Preston residents appear set for a rise to their tax bills as cash-strapped city council bosses take up a government offer for a rate hike.
Ministers last month said the cap before triggering a local referendum could be increased this year by one per cent.
According to a report set to be discussed by the ruling cabinet next week, the city council will therefore impose a 2.99 per cent increase.
It will mean a Band D property will pay almost £9 per year more, generating around £110k for the town hall.
In the report, council leader Coun Peter Rankin states: “Our capacity to deliver services in many areas is now very stretched and in some areas this means we cannot offer the highest standard of service possible.”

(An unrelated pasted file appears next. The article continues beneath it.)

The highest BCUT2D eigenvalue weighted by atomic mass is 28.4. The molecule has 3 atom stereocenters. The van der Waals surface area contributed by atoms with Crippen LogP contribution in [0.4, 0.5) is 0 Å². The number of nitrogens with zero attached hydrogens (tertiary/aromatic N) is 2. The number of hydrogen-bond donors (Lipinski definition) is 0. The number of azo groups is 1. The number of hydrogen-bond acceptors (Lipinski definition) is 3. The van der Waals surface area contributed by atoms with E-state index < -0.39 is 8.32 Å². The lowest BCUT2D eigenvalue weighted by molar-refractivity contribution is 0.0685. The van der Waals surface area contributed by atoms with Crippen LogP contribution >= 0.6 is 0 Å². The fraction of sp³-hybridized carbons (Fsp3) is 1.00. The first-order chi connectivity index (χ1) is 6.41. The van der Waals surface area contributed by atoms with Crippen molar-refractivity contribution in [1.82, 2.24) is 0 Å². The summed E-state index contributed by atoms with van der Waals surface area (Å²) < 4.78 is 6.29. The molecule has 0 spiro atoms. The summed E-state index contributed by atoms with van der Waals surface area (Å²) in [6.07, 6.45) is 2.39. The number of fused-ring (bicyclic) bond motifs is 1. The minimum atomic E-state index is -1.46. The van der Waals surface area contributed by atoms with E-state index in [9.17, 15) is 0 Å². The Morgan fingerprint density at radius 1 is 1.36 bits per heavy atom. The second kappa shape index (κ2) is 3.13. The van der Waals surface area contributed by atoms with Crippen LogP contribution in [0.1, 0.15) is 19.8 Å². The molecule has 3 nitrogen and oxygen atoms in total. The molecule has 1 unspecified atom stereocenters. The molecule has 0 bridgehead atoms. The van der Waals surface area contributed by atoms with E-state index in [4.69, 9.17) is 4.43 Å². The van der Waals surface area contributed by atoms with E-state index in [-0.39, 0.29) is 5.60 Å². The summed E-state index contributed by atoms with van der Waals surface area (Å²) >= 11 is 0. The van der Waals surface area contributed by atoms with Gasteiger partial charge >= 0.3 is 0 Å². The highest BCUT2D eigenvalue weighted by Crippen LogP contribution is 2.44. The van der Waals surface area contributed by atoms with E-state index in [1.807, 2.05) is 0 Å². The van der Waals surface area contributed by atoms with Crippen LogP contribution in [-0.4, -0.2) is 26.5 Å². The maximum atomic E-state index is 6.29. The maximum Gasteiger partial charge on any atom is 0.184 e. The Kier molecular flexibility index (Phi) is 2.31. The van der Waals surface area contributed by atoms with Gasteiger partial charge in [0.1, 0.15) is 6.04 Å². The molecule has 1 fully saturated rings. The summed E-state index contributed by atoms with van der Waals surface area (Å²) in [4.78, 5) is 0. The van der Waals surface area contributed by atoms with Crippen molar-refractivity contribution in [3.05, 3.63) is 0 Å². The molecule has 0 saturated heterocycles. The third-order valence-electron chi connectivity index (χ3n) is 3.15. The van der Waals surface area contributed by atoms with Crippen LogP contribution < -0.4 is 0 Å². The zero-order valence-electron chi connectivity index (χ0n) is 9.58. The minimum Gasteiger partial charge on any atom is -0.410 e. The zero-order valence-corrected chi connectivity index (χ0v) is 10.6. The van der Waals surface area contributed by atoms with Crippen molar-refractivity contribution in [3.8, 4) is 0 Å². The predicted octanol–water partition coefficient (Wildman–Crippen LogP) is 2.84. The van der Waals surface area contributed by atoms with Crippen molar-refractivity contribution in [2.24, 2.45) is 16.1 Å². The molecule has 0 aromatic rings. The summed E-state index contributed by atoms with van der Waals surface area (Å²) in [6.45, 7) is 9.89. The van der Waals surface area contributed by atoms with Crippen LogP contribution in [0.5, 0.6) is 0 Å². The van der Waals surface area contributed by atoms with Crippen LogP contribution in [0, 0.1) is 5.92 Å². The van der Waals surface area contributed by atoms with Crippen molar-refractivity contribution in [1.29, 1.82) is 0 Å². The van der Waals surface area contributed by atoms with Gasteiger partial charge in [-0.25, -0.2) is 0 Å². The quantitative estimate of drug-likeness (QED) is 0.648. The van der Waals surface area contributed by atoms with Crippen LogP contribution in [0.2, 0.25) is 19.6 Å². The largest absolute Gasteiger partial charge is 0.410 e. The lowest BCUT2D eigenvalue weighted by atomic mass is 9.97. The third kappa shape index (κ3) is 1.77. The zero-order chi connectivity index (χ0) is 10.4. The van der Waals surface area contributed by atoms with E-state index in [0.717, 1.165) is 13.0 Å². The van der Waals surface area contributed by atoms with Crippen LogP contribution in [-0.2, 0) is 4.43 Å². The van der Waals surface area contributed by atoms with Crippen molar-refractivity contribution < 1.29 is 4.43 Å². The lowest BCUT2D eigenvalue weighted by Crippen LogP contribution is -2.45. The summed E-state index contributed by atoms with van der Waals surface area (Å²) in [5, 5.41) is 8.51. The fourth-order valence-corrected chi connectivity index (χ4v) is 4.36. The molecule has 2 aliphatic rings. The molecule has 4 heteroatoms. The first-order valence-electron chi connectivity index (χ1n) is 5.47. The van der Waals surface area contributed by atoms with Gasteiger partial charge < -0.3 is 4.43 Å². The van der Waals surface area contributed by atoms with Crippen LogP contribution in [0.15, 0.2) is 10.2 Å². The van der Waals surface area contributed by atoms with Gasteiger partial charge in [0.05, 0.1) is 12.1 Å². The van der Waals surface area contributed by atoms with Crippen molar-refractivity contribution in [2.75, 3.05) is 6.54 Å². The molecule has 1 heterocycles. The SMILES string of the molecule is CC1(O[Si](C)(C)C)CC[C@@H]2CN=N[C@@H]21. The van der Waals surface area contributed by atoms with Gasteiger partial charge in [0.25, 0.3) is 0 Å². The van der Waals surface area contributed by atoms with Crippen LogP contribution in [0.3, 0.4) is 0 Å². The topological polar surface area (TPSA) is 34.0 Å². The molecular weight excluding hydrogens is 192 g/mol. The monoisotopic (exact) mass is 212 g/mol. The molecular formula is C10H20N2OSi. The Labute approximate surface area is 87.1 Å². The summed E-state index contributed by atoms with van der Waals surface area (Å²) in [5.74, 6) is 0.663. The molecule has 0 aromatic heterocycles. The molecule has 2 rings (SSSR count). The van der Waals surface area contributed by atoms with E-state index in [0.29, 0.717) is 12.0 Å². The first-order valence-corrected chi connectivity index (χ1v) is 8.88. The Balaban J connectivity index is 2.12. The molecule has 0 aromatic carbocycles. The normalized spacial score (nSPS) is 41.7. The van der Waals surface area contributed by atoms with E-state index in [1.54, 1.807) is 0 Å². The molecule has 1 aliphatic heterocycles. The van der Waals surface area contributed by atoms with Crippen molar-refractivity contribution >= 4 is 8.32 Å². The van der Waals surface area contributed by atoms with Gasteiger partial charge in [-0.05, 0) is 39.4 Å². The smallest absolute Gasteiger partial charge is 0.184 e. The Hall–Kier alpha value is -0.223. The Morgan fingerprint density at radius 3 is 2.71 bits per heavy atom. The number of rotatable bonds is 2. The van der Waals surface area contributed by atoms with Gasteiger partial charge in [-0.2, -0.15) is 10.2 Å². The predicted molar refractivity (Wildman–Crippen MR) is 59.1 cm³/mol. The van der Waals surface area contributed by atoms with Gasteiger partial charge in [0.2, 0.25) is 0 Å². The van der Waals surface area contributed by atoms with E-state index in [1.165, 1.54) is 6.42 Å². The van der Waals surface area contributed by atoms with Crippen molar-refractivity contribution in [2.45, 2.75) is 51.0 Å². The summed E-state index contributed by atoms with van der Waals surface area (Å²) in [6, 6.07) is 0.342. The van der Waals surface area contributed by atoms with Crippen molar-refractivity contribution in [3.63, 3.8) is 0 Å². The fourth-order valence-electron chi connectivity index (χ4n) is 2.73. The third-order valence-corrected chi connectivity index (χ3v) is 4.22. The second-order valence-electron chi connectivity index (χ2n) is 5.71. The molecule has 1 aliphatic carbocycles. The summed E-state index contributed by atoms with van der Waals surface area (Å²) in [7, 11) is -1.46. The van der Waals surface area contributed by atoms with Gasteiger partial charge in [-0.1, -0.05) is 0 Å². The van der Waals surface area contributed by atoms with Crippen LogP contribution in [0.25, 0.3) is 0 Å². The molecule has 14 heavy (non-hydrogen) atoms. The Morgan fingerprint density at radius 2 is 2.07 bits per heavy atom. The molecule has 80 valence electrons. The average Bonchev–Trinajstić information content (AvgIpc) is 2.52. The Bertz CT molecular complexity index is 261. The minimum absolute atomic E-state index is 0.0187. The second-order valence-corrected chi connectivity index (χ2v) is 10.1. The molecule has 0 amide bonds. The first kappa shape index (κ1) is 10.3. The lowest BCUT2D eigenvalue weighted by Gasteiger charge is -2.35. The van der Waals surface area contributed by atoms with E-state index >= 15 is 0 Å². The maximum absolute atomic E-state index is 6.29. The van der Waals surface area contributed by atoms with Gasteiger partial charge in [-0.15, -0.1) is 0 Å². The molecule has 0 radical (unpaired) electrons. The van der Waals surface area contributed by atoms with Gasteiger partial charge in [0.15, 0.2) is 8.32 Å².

As part of a four year cabinet savings plan, a target of £1.5m worth of cutbacks has been identified for the end of 2018/19.
The council says a majority of these savings has already been found through measures such as offloading the running of two leisure centres to an external organisation.
The local authority will receive £700k from central government for 2018/19, down from £7.3m five years ago, in addition to the £5.3m it receives in business rates.
The report adds that although the council has a policy to avoid compulsory redundancy it "may be unavoidable”.
The financial plan will be discussed by cabinet next week and will then require full council approval next month.
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Coun Rankin adds: "We can no longer provide comprehensive community services which provide a vital lifeline to the most vulnerable individuals and families in Preston.
"Moving forward our ability to make investment in our streets, parks and open spaces is at risk.
“More difficult decisions lie ahead but we will continue to press on with our priorities.